How Small Business Can Change Their Relationship with Plastic

by Edgar R. Olivo

There is no doubt plastics have changed the course of history and that they impact the environment. Since 1950, humans have produced 8.3 billion metric tons of plastics. That is a lot of plastic! Geologists say this amount of plastic will create a geological indicator on the surface of the Earth the same way we see markings on the surface of exposed mountains that tell us about different eras over the history of the planet. And it is set to quadruple by 2050! Let that sink in for a minute.

This year, five trillion plastic bags will be consumed around the world. That is 160,000 plastic bags a second. Plastic has been a popular material because it is flexible, lightweight and strong. That makes it ideal for packaging, which is its largest use.

We all need to drink water and here is a staggering fact about our containers: There are a million plastic bottles purchased every single minute around the country. And 500 billion disposable cups are used every year. Remember the discussions in the media about straws? Think about this: Every day, more than a billion plastic straws are used for 20 minutes or less and then tossed in the trash bin. Luckily, a lot of research and innovation is happening every day.

And finally, sometimes we do not even think about our everyday products because we take them for granted. But here is one final fact to share with you: Roughly 3.5 billion toothbrushes are sold worldwide each year, most of which end up in a landfill or as plastic pollution in the natural environment.

So, what can small businesses do to change their relationship with plastic? It seems like a big problem to solve, and small businesses can do something about it. Here are six tips to help you start.

  1. Remove personal trash bins. Remove individual trash bins from desks, offices and conference rooms. This sounds inconvenient; however, it can lead to better disposal habits. Even well-meaning intentions are not always fulfilled; so, by removing personal bins, you can focus disposal behavior to a more central, or several, clearly defined recycling points that everyone can share. This will also give you a realistic idea of what your company’s plastic consumption is actually like.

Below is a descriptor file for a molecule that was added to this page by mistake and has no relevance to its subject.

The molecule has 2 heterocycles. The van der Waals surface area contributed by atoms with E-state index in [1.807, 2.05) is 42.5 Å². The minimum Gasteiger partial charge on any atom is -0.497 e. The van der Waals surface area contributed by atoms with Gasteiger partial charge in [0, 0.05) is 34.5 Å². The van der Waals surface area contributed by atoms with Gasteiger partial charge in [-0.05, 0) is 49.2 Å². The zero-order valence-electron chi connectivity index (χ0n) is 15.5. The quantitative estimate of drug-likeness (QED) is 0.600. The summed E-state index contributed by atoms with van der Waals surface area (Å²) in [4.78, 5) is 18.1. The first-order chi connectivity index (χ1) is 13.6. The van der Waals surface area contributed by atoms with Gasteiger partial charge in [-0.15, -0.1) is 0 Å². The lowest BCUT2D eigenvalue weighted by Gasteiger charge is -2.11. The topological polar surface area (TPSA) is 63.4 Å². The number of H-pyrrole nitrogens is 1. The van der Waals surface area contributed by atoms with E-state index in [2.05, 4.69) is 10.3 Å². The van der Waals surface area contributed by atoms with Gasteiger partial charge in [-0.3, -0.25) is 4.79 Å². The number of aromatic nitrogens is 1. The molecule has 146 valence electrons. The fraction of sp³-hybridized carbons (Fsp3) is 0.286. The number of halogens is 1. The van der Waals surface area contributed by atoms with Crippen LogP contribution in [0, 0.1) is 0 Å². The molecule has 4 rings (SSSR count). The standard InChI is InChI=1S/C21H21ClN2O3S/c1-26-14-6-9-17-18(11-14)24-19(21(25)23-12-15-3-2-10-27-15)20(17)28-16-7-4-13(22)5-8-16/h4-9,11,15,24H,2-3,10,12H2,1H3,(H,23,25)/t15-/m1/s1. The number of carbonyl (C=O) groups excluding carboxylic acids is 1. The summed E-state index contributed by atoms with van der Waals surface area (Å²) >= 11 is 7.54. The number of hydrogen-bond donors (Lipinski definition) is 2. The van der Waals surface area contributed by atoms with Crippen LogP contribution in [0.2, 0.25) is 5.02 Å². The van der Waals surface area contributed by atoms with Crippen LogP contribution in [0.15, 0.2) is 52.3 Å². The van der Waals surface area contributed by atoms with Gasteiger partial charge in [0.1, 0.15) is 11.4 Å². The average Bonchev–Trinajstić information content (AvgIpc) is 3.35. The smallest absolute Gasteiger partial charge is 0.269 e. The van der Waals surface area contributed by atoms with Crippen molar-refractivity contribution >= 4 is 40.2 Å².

2. Request zero plastic options. When ordering office supplies, or even other business-critical items like food containers, try to always ask for zero-plastic and polystyrene-free options for packaging. In today’s market, there are many options to choose from, like biodegradables and compostable solutions. It may cost a little more, but you will find that it is possible to work with suppliers to meet your plastic-free goals.
  3. Ditch those disposable food and drink items. We all like convenience but, as we learned earlier, convenience is costing us more than just a few cents here and there. When reasonable, implement a reusable policy by replacing utensils, mugs or cups with glass or metals as part of your work culture. Just make sure everyone takes turns doing the dishes, too.
  4. Be selective about plastic. It might feel inevitable to avoid plastic all together, but plastic does have some benefits over other materials. Try to be selective about what plastic you will need based on how long you will need it and what your options are. Glass, wood, fabric and metal can all have limited uses, too.
  5. Consider pre-owned equipment. Buying new comes with a significant amount of plastic waste, and sometimes this is not always necessary. Every year, hundreds of thousands of tons of reusable furniture is sent to landfills, but we can send less by purchasing pre-owned equipment like furniture, electronics and more. If you are planning to upgrade equipment, also consider donating. You never know who you can help along the way.

Bonus Tip: Audit regularly. We are all guilty of getting into consumerist habits. Sometimes, we buy things for the sake of buying rather than considering whether or not there are ecologically superior or more cost-efficient options available.

Openly talk with your team about how to develop a better relationship with the materials we use daily, like plastic. Developing good habits early will go a long way and get you closer to your going green goals. Take a moment to explore the Going Green and Going Smart Program to learn how you can transform your small business by joining the #GreenBizAZ movement. This initiative aims to educate small-business owners in sustainable business practices for a cleaner, greener future in Arizona.

EDGAR RAFAEL OLIVO is a bilingual business educator, economic advisor and contributor for several media outlets. He’s a nonprofit executive who is passionate about education. He is certified in finance and data analytics and holds a business degree from Arizona State University.

Para la versión en español de este artículo, haga clic aquí.

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